The Tater Tot held its debutante ball, fittingly, at the Fontainebleau Hotel in Miami Beach. The swooping post-modern structure had itself just debuted in 1954, signaling the country’s interest in new forms, new conveniences, new luxuries — all financed with infusions of postwar cash. The coming-out event wasn’t actually a dance in honor of a frozen food, but rather a breakfast at the National Potato Convention being held at the hotel. One attendee — F. Nephi “Neef” Grigg of Ore-Ida Foods in Idaho — had smuggled in a satchel of what would be his greatest invention and bribed the head chef to prepare them. “They were gobbled up,” Grigg wrote, “faster than a dead cat could wag its tail.” Half a century later, the gobbling of Tater Tots continues unabated — to the tune of more than 3.6 billion annually. Grigg’s solution for using up scrap generated from the processing of frozen french fries has become an iconic American food — snack, side dish, object of adoration.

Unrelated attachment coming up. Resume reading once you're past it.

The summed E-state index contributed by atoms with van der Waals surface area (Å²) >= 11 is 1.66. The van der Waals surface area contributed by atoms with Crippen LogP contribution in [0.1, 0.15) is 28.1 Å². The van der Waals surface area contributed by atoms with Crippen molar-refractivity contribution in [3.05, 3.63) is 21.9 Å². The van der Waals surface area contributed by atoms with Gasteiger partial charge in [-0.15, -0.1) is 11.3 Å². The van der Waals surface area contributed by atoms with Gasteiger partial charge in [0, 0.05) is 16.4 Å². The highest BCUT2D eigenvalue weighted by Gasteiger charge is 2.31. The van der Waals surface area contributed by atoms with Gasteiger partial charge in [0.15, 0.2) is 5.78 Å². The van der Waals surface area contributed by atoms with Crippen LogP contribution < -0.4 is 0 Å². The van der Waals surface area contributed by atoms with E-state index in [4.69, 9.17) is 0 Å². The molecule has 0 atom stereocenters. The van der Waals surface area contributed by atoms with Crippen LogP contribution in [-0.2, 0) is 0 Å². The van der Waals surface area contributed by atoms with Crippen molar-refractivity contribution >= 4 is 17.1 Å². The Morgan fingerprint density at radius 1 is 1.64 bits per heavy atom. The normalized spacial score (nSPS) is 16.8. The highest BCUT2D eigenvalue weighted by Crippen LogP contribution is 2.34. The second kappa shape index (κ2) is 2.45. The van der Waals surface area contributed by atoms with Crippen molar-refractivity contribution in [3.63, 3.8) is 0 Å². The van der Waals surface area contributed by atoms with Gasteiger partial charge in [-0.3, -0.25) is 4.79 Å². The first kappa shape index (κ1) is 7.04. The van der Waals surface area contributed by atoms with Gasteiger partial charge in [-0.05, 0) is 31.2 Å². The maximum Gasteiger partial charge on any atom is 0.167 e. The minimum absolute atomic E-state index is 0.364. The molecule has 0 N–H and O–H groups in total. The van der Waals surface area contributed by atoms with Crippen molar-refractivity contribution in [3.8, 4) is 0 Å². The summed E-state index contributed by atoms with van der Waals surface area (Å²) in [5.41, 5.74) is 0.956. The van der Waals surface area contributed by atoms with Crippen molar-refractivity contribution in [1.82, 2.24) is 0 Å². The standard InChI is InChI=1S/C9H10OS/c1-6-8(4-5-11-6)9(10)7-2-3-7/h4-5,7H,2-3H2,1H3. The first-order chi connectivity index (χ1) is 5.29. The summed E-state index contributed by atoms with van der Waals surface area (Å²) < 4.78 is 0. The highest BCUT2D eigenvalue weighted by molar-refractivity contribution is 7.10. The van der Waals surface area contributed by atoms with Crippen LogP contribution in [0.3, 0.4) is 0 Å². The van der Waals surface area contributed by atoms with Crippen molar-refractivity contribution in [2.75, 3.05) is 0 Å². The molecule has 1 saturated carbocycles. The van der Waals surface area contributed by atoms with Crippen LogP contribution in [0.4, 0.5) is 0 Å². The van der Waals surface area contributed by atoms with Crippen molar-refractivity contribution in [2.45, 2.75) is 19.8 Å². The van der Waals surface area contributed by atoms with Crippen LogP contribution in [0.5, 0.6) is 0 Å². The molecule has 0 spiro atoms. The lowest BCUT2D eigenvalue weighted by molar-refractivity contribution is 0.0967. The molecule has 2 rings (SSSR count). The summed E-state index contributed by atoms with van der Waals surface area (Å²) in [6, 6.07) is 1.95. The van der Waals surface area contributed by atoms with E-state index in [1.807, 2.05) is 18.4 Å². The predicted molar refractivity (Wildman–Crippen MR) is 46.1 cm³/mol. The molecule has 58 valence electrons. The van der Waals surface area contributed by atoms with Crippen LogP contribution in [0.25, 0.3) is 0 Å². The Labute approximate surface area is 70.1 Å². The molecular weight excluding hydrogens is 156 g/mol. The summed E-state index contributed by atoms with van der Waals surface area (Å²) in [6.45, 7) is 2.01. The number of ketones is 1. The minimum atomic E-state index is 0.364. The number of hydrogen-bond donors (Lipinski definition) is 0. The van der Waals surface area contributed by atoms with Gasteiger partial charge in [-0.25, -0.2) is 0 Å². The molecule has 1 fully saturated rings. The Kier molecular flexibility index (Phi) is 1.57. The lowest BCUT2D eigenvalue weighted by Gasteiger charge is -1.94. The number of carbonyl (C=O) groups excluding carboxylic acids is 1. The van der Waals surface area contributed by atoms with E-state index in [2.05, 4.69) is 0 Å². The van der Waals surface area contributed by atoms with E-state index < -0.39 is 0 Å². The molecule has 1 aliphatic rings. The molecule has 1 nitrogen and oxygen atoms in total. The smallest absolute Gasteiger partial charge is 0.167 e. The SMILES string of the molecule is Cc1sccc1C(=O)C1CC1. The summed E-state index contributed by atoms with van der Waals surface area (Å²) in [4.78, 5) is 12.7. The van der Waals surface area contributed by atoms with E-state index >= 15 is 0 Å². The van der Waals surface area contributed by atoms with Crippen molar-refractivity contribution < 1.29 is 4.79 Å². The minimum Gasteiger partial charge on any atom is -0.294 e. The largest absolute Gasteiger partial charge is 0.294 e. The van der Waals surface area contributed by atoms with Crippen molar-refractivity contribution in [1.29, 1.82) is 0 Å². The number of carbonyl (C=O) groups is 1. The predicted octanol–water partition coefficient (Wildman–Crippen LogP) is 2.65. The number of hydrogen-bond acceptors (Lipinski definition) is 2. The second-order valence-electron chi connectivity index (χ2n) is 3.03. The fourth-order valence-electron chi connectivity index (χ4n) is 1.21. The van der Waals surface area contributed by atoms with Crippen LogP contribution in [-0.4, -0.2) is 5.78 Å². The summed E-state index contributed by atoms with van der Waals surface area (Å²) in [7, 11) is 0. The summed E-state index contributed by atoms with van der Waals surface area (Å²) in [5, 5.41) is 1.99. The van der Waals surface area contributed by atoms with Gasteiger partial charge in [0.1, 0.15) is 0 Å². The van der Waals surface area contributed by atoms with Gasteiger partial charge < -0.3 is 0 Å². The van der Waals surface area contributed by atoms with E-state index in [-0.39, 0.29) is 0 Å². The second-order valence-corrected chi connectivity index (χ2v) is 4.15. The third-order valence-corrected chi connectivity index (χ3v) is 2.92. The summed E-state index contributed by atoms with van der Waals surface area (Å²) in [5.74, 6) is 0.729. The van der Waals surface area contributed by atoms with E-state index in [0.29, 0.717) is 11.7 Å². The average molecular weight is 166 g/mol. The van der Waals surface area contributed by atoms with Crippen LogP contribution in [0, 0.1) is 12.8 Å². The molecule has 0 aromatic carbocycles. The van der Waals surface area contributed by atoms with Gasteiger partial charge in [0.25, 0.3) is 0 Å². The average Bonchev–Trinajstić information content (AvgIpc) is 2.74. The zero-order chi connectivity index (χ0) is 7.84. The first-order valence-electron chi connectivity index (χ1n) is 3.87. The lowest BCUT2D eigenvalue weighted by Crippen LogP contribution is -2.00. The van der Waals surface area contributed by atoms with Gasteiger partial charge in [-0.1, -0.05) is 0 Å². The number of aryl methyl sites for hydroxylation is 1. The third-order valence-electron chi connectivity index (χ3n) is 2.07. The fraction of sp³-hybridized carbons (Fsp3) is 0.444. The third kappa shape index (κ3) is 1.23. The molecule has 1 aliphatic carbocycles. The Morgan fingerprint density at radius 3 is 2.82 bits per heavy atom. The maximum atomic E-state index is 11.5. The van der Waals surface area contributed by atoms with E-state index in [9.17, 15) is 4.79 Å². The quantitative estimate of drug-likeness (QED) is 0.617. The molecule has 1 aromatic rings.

(excerpt taken from from this article)